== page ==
λ> take 5 \$ makeRow xs 1
[2,5,9,14,20]
λ>
λ> take 5 \$ makeRow xs 2
[4,8,13,19,26]
λ>
``````

From there, we can write our first draft of a `diagonalize` function:

`````` λ>
λ> printAsLines xs = mapM_ (putStrLn . show) xs
λ> diagonalize xs = takeWhile (not . null) \$ map (makeRow xs) [0..]
λ>
λ> printAsLines \$ diagonalize [1..19]
[1,3,6,10,15]
[2,5,9,14]
[4,8,13,19]
[7,12,18]
[11,17]
[16]
λ>

``````

## EDIT: performance update

For a list of 1 million items, the runtime is 18 sec, and 145 seconds for 4 millions items. As mentioned by Redu, this seems like O(n√n) complexity.

Distributing the pairs among the various target sublists is inefficient, as most filter operations fail.

To improve performance, we can use a Data.Map structure for the target sublists.

``````
{-#  LANGUAGE  ExplicitForAll       #-}
{-#  LANGUAGE  ScopedTypeVariables  #-}

import qualified  Data.List  as  L
import qualified  Data.Map   as  M

type MIL a = M.Map Integer [a]

buildCantorMap :: forall a.  [a] -> MIL a
buildCantorMap xs =
let   ts     =  zip xs cantorPairList -- triplets (a,(x,y))
m0     = (M.fromList [])::MIL a
redOp m (n,(x,y)) = let  afn as = case as of
Nothing  -> Just [n]
Just jas -> Just (n:jas)
in   M.alter afn x m
m1r = L.foldl' redOp m0 ts
in
fmap reverse m1r

diagonalize :: [a] -> [[a]]
diagonalize xs = let  cm = buildCantorMap xs
in   map snd \$ M.toAscList cm

``````

With that second version, performance appears to be much better: 568 msec for the 1 million items list, 2669 msec for the 4 millions item list. So it is close to the O(n*Log(n)) complexity we could have hoped for.

It might be a good idea to craete a `comb` filter.

So what does `comb` filter do..? It's like `splitAt` but instead of splitting at a single index it sort of zips the given infinite list with the given comb to separate the items coressponding to `True` and `False` in the comb. Such that;

``````comb :: [Bool]  -- yields [True,False,True,False,False,True,False,False,False,True...]
comb = iterate (False:) [True] >>= id

combWith :: [Bool] -> [a] -> ([a],[a])
combWith _ []          = ([],[])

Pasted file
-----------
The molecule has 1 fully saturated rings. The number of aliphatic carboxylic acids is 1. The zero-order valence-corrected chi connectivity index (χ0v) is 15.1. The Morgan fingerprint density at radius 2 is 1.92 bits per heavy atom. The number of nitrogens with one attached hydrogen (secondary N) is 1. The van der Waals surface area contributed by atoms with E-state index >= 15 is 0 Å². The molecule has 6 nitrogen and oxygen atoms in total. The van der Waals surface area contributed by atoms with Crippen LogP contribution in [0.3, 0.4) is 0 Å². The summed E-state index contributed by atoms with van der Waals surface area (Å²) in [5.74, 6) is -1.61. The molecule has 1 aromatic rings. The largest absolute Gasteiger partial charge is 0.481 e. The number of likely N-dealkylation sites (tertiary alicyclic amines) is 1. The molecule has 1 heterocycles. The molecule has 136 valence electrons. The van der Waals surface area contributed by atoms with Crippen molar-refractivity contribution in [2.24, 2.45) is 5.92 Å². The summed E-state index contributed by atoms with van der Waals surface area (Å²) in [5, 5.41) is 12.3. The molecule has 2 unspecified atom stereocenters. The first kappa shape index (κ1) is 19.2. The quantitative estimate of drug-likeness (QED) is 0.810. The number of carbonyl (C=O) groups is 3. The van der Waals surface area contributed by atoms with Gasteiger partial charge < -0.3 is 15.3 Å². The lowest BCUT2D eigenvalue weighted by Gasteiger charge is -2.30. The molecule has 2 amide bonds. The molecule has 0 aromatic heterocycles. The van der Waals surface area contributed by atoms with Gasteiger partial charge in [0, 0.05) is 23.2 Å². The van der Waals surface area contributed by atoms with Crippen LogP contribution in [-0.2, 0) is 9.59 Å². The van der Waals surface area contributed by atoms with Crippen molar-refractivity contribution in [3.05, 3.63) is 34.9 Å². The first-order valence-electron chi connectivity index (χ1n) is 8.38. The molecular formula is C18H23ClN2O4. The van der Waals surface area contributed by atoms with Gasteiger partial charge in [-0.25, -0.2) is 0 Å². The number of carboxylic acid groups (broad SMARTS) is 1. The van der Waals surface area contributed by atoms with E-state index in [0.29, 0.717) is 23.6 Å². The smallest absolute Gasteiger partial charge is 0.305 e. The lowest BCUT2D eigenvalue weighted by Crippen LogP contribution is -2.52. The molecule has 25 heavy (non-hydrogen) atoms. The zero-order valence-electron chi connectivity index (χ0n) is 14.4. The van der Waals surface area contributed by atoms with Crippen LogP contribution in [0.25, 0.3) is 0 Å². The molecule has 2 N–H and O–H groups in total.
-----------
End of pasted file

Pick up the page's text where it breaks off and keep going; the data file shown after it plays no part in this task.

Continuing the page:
combWith (c:cs) (x:xs) = let (f,s) = combWith cs xs
in if c then (x:f,s) else (f,x:s)

λ> combWith comb [1..19]
([1,3,6,10,15],[2,4,5,7,8,9,11,12,13,14,16,17,18,19])
``````

Now all we need to do is to comb our infinite list and take the `fst` as the first row and carry on combing the `snd` with the same `comb`.

Lets do it;

``````diags :: [a] -> [[a]]
diags [] = []
diags xs = let (h,t) = combWith comb xs
in h : diags t

λ> diags [1..19]
[ [1,3,6,10,15]
, [2,5,9,14]
, [4,8,13,19]
, [7,12,18]
, [11,17]
, [16]
]
``````

also seems to be lazy too :)

``````λ> take 5 . map (take 5) \$ diags [1..]
[ [1,3,6,10,15]
, [2,5,9,14,20]
, [4,8,13,19,26]
, [7,12,18,25,33]
, [11,17,24,32,41]
]
``````

I think the complexity could be like O(n√n) but i can not make sure. Any ideas..?

• my first naïve solution did have O(n√n) complexity as well. Using a Data.Map structure to distribute the results to the target list of lists, there is a large improvement. Details at the end of my answer. – jpmarinier Apr 17 '20 at 13:25
• @jpmarinier In many cases it could be tricky to obtain meaningful performance metrics due to laziness but we can still get some feeling just by `:set +s`. Doing so @Daniel Wagner's accepted answer seems to be running pretty fast with the list type. Could you please check to see how it compares to your's? I was hoping to achieve similar performance but the `combWith` is nowhere as fast as `spilitAt`. – Redu Apr 17 '20 at 14:08
• I am a bit skeptical of using ghci for performance measurements, so I use ghc -O2. As for lazyness, I print the evaluation of (sum \$ map length (diagonalize input)), which gives me back the length of the input list. @Daniel Wagner's solution runs about 20% faster than the Cantor map solution, so it's definitely in the O(n*log(n)) camp. So Daniel's qualms about the nonlinearity of `transpose` seem unfounded. On top of that, it seems more lazyness friendly than the Cantor map. Well done ! – jpmarinier Apr 17 '20 at 21:28
• @jpmarinier Checking this answer of @Daniel Wagner it seems like the `snd` of the `splitAt`'s return value gets obtained in O(1) but the `fst` is still should be O(n). Somehow this reflects down to the overall performance as O(nlogn). – Redu Apr 18 '20 at 9:21
• Yes, having just looked at the recursive definition for splitAt, it seems that the (drop n xs) part is essentially obtained for free as a side effect of getting (take n xs). So Daniel is right to use `splitAt` instead of calling `drop` and `take` separately. – jpmarinier Apr 18 '20 at 15:29